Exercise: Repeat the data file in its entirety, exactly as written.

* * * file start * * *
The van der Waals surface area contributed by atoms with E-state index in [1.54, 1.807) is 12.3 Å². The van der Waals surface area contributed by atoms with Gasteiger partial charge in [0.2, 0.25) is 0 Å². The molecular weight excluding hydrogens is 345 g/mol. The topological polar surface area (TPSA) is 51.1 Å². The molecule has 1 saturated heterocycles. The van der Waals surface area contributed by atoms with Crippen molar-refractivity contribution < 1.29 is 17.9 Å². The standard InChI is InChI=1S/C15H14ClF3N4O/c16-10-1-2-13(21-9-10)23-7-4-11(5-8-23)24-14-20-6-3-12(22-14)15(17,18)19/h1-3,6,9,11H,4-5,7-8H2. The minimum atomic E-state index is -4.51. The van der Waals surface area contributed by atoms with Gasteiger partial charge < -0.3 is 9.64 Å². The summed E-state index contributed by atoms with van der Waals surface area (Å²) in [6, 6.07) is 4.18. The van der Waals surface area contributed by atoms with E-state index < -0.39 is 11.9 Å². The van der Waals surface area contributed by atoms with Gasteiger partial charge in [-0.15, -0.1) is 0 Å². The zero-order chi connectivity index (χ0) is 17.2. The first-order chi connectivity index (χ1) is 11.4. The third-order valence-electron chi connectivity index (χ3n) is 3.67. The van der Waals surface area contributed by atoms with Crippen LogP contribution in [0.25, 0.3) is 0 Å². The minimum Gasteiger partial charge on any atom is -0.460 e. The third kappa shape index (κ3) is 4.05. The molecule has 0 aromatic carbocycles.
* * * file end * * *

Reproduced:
The van der Waals surface area contributed by atoms with E-state index in [1.54, 1.807) is 12.3 Å². The van der Waals surface area contributed by atoms with Gasteiger partial charge in [0.2, 0.25) is 0 Å². The molecular weight excluding hydrogens is 345 g/mol. The topological polar surface area (TPSA) is 51.1 Å². The molecule has 1 saturated heterocycles. The van der Waals surface area contributed by atoms with Crippen molar-refractivity contribution < 1.29 is 17.9 Å². The standard InChI is InChI=1S/C15H14ClF3N4O/c16-10-1-2-13(21-9-10)23-7-4-11(5-8-23)24-14-20-6-3-12(22-14)15(17,18)19/h1-3,6,9,11H,4-5,7-8H2. The minimum atomic E-state index is -4.51. The van der Waals surface area contributed by atoms with Gasteiger partial charge < -0.3 is 9.64 Å². The summed E-state index contributed by atoms with van der Waals surface area (Å²) in [6, 6.07) is 4.18. The van der Waals surface area contributed by atoms with E-state index < -0.39 is 11.9 Å². The van der Waals surface area contributed by atoms with Gasteiger partial charge in [-0.15, -0.1) is 0 Å². The zero-order chi connectivity index (χ0) is 17.2. The first-order chi connectivity index (χ1) is 11.4. The third-order valence-electron chi connectivity index (χ3n) is 3.67. The van der Waals surface area contributed by atoms with Crippen LogP contribution in [0.25, 0.3) is 0 Å². The minimum Gasteiger partial charge on any atom is -0.460 e. The third kappa shape index (κ3) is 4.05. The molecule has 0 aromatic carbocycles.